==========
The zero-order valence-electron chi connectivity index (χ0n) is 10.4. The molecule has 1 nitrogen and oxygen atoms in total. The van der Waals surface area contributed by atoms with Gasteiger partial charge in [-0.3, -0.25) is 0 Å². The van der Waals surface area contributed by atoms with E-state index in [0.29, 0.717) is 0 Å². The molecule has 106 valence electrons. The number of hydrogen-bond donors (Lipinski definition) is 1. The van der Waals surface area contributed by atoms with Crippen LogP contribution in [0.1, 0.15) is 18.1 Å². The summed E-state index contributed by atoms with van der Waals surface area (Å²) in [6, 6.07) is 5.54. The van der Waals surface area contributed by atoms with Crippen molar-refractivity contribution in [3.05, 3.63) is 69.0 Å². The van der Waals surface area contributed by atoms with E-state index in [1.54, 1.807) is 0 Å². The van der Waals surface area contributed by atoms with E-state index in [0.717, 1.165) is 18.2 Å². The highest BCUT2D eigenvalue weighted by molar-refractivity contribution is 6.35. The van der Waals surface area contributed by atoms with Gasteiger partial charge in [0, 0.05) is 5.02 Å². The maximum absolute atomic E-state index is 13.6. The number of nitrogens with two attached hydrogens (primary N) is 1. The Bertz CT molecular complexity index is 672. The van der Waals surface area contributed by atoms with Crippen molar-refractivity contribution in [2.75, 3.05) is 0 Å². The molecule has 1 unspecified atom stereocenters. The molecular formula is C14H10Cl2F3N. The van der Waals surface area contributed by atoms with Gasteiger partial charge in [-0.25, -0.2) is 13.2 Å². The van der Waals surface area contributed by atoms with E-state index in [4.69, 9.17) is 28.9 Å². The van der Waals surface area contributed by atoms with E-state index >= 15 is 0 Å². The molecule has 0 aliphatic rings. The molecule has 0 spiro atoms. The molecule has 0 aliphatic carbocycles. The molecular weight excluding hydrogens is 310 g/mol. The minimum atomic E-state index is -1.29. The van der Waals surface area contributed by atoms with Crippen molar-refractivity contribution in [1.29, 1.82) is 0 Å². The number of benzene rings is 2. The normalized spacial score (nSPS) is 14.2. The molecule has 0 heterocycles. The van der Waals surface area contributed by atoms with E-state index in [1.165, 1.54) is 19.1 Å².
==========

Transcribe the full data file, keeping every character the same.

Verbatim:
The zero-order valence-electron chi connectivity index (χ0n) is 10.4. The molecule has 1 nitrogen and oxygen atoms in total. The van der Waals surface area contributed by atoms with Gasteiger partial charge in [-0.3, -0.25) is 0 Å². The van der Waals surface area contributed by atoms with E-state index in [0.29, 0.717) is 0 Å². The molecule has 106 valence electrons. The number of hydrogen-bond donors (Lipinski definition) is 1. The van der Waals surface area contributed by atoms with Crippen LogP contribution in [0.1, 0.15) is 18.1 Å². The summed E-state index contributed by atoms with van der Waals surface area (Å²) in [6, 6.07) is 5.54. The van der Waals surface area contributed by atoms with Crippen molar-refractivity contribution in [3.05, 3.63) is 69.0 Å². The van der Waals surface area contributed by atoms with E-state index in [1.54, 1.807) is 0 Å². The van der Waals surface area contributed by atoms with E-state index in [0.717, 1.165) is 18.2 Å². The highest BCUT2D eigenvalue weighted by molar-refractivity contribution is 6.35. The van der Waals surface area contributed by atoms with Gasteiger partial charge in [0, 0.05) is 5.02 Å². The maximum absolute atomic E-state index is 13.6. The number of nitrogens with two attached hydrogens (primary N) is 1. The Bertz CT molecular complexity index is 672. The van der Waals surface area contributed by atoms with Crippen molar-refractivity contribution in [2.75, 3.05) is 0 Å². The molecule has 1 unspecified atom stereocenters. The molecular formula is C14H10Cl2F3N. The van der Waals surface area contributed by atoms with Gasteiger partial charge in [-0.25, -0.2) is 13.2 Å². The van der Waals surface area contributed by atoms with E-state index in [4.69, 9.17) is 28.9 Å². The van der Waals surface area contributed by atoms with E-state index >= 15 is 0 Å². The molecule has 0 aliphatic rings. The molecule has 0 spiro atoms. The molecule has 0 aliphatic carbocycles. The molecular weight excluding hydrogens is 310 g/mol. The minimum atomic E-state index is -1.29. The van der Waals surface area contributed by atoms with Crippen molar-refractivity contribution in [1.29, 1.82) is 0 Å². The number of benzene rings is 2. The normalized spacial score (nSPS) is 14.2. The molecule has 0 heterocycles. The van der Waals surface area contributed by atoms with E-state index in [1.165, 1.54) is 19.1 Å².